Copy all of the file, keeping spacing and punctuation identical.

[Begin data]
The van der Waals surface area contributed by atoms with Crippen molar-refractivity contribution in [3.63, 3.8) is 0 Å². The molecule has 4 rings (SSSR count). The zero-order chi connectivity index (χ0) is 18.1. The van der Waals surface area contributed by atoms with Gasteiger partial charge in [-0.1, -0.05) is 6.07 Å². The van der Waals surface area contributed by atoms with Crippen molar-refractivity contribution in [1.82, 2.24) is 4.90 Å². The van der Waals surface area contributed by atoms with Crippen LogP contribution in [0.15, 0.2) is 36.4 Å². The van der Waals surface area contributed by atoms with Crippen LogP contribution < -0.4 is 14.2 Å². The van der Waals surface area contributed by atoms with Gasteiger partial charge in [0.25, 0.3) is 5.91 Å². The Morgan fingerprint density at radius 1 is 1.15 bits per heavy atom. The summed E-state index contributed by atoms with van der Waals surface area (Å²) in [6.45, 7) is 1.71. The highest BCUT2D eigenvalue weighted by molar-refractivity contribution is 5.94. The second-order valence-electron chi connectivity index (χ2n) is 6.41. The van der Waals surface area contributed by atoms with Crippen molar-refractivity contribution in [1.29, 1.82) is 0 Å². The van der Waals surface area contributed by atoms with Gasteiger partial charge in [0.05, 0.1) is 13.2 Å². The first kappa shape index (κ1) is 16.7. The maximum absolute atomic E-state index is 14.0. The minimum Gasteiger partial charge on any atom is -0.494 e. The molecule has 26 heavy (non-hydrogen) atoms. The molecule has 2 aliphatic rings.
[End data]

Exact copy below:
The van der Waals surface area contributed by atoms with Crippen molar-refractivity contribution in [3.63, 3.8) is 0 Å². The molecule has 4 rings (SSSR count). The zero-order chi connectivity index (χ0) is 18.1. The van der Waals surface area contributed by atoms with Gasteiger partial charge in [-0.1, -0.05) is 6.07 Å². The van der Waals surface area contributed by atoms with Crippen molar-refractivity contribution in [1.82, 2.24) is 4.90 Å². The van der Waals surface area contributed by atoms with Crippen LogP contribution in [0.15, 0.2) is 36.4 Å². The van der Waals surface area contributed by atoms with Crippen LogP contribution < -0.4 is 14.2 Å². The van der Waals surface area contributed by atoms with Gasteiger partial charge in [0.25, 0.3) is 5.91 Å². The Morgan fingerprint density at radius 1 is 1.15 bits per heavy atom. The summed E-state index contributed by atoms with van der Waals surface area (Å²) in [6.45, 7) is 1.71. The highest BCUT2D eigenvalue weighted by molar-refractivity contribution is 5.94. The second-order valence-electron chi connectivity index (χ2n) is 6.41. The van der Waals surface area contributed by atoms with Crippen molar-refractivity contribution in [1.29, 1.82) is 0 Å². The van der Waals surface area contributed by atoms with Gasteiger partial charge in [0.05, 0.1) is 13.2 Å². The first kappa shape index (κ1) is 16.7. The maximum absolute atomic E-state index is 14.0. The minimum Gasteiger partial charge on any atom is -0.494 e. The molecule has 26 heavy (non-hydrogen) atoms. The molecule has 2 aliphatic rings.